Editor’s Note: This blog post was written in collaboration with the Neon team (Raouf Chebri in particular). The vectorstore space is on fire, and we’re excited to highlight new implementations and options. We’re also really excited by the detailed analysis done here, bringing some solid stats and insights to a novel space.
We’re very excited to announce Neon’s collaboration with LangChain to release the pg_embedding extension and PGEmbedding integration in LangChain for vector similarity search in Postgres.
But wait. Aren’t they already two other vector stores in LangChain using Postgres and PGVector? Why did the Neon team add another?
The short answer is: the Neon team built and added it for faster execution time and scalable LLM applications.
PGVector is great, it does exact similarity search by default, which results in 100% accuracy (recall). At scale, however, exact search is costly. Neon found that you can use PGVector with the IVFFlat index to improve query execution time, but that often comes at the cost of accuracy, which increases the chance of hallucination.
The Neon team carried out benchmark tests to compare the performance of pgvector and PGEmbedding, and they found out that PGEmbedding performs 20x faster for 99% accuracy.
Read the full article to learn more about the benchmark here.
Why is PGEmbedding faster?
The PGEmbedding integration uses the Hierarchical Navigable Small World (HNSW) index graph-based approach to indexing high-dimensional data. It constructs a hierarchy of graphs, where each layer is a subset of the previous one, which results in a time complexity of O(log(rows)). Search with IVFFlat optimal parameters, however, often has a time complexity of O(sqrt(rows)).
How to get started with PGEmbedding
- The first step is to login to your Neon account and create a project:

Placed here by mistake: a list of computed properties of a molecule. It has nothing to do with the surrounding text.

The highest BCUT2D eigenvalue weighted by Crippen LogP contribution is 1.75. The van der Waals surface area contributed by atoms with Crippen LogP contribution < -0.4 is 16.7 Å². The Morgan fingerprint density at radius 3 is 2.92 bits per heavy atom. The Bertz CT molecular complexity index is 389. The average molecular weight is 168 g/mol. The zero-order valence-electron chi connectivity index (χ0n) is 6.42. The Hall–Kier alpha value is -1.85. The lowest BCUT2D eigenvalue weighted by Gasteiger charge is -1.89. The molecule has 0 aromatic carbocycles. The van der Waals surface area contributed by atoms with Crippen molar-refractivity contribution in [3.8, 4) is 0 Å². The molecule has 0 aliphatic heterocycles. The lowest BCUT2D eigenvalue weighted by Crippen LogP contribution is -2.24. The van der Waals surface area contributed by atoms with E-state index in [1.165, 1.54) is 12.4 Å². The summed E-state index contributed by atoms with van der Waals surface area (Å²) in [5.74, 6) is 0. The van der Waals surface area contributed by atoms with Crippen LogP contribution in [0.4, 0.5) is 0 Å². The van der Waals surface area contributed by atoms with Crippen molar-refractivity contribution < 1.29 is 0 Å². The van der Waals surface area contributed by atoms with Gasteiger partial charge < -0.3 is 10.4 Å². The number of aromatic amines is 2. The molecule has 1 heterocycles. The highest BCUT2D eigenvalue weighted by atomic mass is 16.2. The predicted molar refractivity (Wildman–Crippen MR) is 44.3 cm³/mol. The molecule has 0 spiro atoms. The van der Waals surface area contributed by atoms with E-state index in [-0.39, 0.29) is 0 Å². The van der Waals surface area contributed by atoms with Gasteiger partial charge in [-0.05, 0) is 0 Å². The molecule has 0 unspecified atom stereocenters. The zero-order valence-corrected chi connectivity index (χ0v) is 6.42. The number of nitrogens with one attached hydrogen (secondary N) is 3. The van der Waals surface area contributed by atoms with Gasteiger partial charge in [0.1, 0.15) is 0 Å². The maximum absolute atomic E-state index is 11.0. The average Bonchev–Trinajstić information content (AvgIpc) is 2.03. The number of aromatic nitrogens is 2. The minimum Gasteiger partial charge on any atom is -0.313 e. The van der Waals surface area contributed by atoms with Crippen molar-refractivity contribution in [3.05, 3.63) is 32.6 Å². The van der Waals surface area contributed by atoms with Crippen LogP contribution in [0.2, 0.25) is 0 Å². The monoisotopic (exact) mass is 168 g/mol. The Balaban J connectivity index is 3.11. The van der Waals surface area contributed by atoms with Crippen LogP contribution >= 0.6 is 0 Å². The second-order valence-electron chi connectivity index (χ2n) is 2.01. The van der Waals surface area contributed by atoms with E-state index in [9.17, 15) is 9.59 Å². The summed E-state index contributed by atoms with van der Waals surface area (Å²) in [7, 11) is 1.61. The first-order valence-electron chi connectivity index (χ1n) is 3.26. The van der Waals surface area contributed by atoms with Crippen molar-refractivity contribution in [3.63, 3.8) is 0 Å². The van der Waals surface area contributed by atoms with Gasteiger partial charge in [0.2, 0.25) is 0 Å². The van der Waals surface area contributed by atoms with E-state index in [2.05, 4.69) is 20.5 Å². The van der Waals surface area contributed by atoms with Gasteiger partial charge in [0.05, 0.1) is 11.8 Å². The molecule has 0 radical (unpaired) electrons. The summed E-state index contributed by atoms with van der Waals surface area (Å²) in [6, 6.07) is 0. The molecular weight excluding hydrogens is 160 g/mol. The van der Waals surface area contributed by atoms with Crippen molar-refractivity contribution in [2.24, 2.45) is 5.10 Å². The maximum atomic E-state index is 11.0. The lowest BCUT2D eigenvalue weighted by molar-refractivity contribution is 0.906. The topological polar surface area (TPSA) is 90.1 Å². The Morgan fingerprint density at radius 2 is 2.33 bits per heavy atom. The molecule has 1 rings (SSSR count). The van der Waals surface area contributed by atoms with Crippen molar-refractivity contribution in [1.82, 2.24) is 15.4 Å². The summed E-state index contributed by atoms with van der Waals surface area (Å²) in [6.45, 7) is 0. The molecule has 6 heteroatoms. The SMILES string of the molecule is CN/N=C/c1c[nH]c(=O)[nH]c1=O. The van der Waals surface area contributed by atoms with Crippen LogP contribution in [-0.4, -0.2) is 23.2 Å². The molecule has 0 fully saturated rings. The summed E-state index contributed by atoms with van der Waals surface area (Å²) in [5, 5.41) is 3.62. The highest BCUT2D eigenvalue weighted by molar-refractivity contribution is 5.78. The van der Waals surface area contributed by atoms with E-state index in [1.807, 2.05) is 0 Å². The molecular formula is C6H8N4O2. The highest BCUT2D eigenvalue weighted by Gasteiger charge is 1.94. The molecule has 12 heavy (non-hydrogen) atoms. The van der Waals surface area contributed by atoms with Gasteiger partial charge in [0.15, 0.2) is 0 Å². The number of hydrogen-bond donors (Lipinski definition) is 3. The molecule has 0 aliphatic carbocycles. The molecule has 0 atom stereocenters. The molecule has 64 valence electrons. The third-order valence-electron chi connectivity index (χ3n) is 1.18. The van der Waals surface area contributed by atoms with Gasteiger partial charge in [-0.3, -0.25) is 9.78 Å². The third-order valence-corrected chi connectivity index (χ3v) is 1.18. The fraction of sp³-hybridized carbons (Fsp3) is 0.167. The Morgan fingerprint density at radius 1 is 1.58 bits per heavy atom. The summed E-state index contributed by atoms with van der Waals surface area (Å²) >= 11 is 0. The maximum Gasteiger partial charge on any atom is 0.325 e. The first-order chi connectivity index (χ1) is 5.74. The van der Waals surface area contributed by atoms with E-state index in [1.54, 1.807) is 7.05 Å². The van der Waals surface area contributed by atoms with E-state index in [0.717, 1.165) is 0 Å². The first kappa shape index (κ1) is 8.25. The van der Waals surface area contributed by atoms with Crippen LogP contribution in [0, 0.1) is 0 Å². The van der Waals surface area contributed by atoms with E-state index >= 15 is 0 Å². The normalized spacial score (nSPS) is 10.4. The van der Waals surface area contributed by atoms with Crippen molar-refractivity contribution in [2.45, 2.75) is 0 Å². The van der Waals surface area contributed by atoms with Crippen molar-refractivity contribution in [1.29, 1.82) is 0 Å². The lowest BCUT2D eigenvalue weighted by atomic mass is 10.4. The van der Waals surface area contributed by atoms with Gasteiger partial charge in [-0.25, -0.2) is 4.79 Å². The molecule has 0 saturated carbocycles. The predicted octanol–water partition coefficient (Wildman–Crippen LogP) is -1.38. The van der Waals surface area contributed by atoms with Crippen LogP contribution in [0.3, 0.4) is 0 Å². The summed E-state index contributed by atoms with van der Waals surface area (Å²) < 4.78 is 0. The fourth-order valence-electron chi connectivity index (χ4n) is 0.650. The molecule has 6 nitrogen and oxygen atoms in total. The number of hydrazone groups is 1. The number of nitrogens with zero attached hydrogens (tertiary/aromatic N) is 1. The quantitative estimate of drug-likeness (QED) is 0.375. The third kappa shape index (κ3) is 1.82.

npx neonctl auth
The command above will direct you to the sign-up if you do not already have a Neon account.
Once logged in, create a project using the following command:
npx neonctl projects create
┌─────────────────┬─────────────────┬───────────────┬──────────────────────┐ │ Id │ Name │ Region Id │ Created At │ ├─────────────────┼─────────────────┼───────────────┼──────────────────────┤ │ dawn-sun-749604 │ dawn-sun-749604 │ aws-us-east-2 │ 2023-07-11T20:55:32Z │ └─────────────────┴─────────────────┴───────────────┴──────────────────────┘ ┌───────────────────────────────────────────────────────────────────────────────────────┐ │ Connection Uri │ ├───────────────────────────────────────────────────────────────────────────────────────┤ │ postgres://<user>:<password>@ep-lingering-moon-792025.us-east-2.aws.neon.tech/neondb │ └───────────────────────────────────────────────────────────────────────────────────────┘
2. Follow the instructions in the documentation to install LangChain if you haven’t done so already.
3. The code below initializes the PGEmbedding vector store, and executes a similarity analysis
import os from typing import List, Tuple from langchain.embeddings.openai import OpenAIEmbeddings from langchain.text_splitter import CharacterTextSplitter from langchain.vectorstores import PGEmbedding from langchain.document_loaders import TextLoader from langchain.docstore.document import Document loader = TextLoader('state_of_the_union.txt') raw_docs = loader.load() text_splitter = CharacterTextSplitter(chunk_size=1000, chunk_overlap=0) docs = text_splitter.split_documents(raw_docs) embeddings = OpenAIEmbeddings() CONNECTION_STRING = os.environ["DATABASE_URL"] # Initialize the vectorstore, create tables and store embeddings and # metadata. db = PGEmbedding.from_documents( embedding=embeddings, documents=docs, collection_name="state_of_the_union", connection_string=CONNECTION_STRING, ) # Create the index using HNSW. This step is optional. By default the # vectorstore uses exact search. db.create_hnsw_index(max_elements=10000, dims=1536, m=8, ef_construction =16, ef_search=16) # Execute the similarity search and return documents query = "What did the president say about Ketanji Brown Jackson" docs_with_score = db.similarity_search_with_score(query) print('query done') print("Results:") for doc, score in docs_with_score: print("-" * 80) print("Score: ", score) print(doc.page_content) print("-" * 80)
PGEmbedding vs PGVector: Which vector store should you pick?
The Neon team compared both indexes using five criteria:
- Search speed
- Memory usage
- Index construction speed
- Distance metrics
With the introduction of the PGEmbedding integration, you now have a powerful new tool at your disposal for your LLM apps. PGVector remains a viable choice for applications with stringent memory constraints but at the expense of recall.
Ultimately, the choice between PGEmbedding and other vector stores should be informed by the specific demands of your application. We encourage you to experiment with both approaches to find the one that best meets your needs.
We are excited to see what you are going to build with PGEmbedding and look forward to your feedback!